OKLAHOMA CITY (KFOR) – The chairman of the Statewide Virtual Charter School board said he would not sign the contract allowing the nation’s first religious online charter school because it was “unconstitutional.” Dr. Robert Franklin said he was adamant that the school, paid for by Oklahoma tax dollars, was not legal.

“I signed an oath that said I would uphold the state’s constitution. And this contract I feel violates that,” said Franklin. “It also violates the charter school law.”

The board voted 3-2 on October 9 to allow the contract for St. Isidore of Seville Catholic Virtual School to move forward.

The board’s protocol has always been for the chairman to sign off on decisions like these, but Franklin said he would not put his name on what he called a “historic document” that could shift the landscape of Oklahoma schools.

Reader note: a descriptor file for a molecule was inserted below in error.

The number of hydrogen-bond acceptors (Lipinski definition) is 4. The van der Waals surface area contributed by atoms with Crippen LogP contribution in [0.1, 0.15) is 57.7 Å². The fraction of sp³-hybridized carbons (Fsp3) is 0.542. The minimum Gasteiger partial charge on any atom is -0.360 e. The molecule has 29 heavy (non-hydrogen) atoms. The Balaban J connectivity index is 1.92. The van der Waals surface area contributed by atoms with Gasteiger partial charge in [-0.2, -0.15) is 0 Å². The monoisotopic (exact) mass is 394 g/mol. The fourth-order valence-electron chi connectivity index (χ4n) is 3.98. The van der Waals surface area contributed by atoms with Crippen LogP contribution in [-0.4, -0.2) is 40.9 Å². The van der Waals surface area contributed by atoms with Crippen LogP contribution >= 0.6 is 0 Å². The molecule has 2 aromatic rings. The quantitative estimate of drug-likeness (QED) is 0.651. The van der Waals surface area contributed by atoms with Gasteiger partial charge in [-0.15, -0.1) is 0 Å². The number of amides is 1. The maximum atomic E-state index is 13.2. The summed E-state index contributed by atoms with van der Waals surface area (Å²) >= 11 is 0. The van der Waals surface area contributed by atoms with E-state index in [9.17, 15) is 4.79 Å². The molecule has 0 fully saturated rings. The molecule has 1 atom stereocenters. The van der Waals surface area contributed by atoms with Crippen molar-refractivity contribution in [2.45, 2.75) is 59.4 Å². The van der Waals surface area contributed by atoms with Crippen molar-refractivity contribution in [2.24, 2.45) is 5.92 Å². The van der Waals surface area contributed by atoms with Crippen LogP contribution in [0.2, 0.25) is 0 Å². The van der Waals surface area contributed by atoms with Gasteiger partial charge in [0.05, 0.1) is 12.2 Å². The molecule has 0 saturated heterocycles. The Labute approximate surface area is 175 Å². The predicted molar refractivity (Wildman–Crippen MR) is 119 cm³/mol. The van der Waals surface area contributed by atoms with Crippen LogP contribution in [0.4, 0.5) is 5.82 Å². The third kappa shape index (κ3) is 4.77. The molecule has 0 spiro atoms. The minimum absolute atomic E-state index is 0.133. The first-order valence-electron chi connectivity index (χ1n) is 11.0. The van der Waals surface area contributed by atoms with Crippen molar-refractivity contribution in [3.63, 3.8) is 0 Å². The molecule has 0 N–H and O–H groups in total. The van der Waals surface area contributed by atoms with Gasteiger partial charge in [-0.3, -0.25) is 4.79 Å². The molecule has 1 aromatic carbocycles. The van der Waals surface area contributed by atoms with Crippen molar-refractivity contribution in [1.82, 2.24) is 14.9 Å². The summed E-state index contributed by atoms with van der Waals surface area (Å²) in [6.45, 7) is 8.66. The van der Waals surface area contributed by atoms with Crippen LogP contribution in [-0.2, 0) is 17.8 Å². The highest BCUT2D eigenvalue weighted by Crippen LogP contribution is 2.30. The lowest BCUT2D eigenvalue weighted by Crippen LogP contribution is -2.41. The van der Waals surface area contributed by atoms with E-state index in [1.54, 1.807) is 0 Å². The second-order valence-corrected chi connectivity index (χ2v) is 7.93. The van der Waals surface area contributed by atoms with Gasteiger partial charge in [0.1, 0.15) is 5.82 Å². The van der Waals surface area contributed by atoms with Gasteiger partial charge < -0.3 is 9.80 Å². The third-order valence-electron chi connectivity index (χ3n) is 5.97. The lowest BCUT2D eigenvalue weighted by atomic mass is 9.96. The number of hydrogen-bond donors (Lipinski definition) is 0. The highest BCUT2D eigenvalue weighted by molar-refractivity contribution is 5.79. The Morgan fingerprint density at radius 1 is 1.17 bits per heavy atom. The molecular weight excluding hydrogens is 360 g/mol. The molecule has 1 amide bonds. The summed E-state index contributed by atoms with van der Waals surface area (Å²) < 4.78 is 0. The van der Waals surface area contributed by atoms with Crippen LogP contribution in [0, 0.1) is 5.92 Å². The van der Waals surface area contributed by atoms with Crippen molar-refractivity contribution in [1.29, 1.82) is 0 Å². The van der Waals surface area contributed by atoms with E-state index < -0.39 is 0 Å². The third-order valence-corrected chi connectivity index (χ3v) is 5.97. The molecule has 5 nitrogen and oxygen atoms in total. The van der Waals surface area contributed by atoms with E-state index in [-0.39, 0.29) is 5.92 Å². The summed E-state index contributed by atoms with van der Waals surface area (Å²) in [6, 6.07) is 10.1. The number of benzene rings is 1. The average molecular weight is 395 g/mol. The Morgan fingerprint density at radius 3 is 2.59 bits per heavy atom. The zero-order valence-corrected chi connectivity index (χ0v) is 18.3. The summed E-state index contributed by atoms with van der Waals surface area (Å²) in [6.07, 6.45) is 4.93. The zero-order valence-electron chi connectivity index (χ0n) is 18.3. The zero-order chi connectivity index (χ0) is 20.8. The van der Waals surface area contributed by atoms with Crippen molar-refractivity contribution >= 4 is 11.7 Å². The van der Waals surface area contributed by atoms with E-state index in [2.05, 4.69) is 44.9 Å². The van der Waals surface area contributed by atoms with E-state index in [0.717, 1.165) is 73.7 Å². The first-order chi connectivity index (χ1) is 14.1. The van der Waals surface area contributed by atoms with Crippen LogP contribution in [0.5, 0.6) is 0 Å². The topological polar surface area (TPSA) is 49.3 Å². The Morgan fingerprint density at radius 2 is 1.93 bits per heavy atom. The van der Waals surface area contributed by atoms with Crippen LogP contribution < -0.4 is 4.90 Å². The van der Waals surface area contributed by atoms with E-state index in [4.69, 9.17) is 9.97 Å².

“I’m not trying to be obstinate. I’m not trying to make it unreasonable,” said Franklin. “It just didn’t feel right from a place to sign that document for the changes in the landscape of Oklahoma schools.”

The Catholic Archdiocese of Oklahoma told News 4 Tuesday that they signed the contract and were not waiting on the board to move forward, stating that their next step was “to continue the process of building the school in preparation for our planned launch in the Fall of 2024.”

The five-member board voted 3-2 back in June to allow the catholic online school’s application. There have been concerns about whether or not that vote was legal.

The newest board member, Brian Bobek, voted for the application. He had been appointed by House Speaker Charles McCall only days before the vote.

Franklin said the next steps to approve the contract could get complicated.

“I suspect the three signatures of the folks that voted for it would suffice,” said Franklin. “Together, perhaps, those signatures will have the attorney sign a proxy.”

The Oklahoma Attorney General’s office has been watching this decision closely since talks of the religious online school surfaced.

“The Attorney General has maintained that the proposed school violates the state and U.S. Constitutions,” said Phil Backarach, spokesperson for the Attorney General’s office.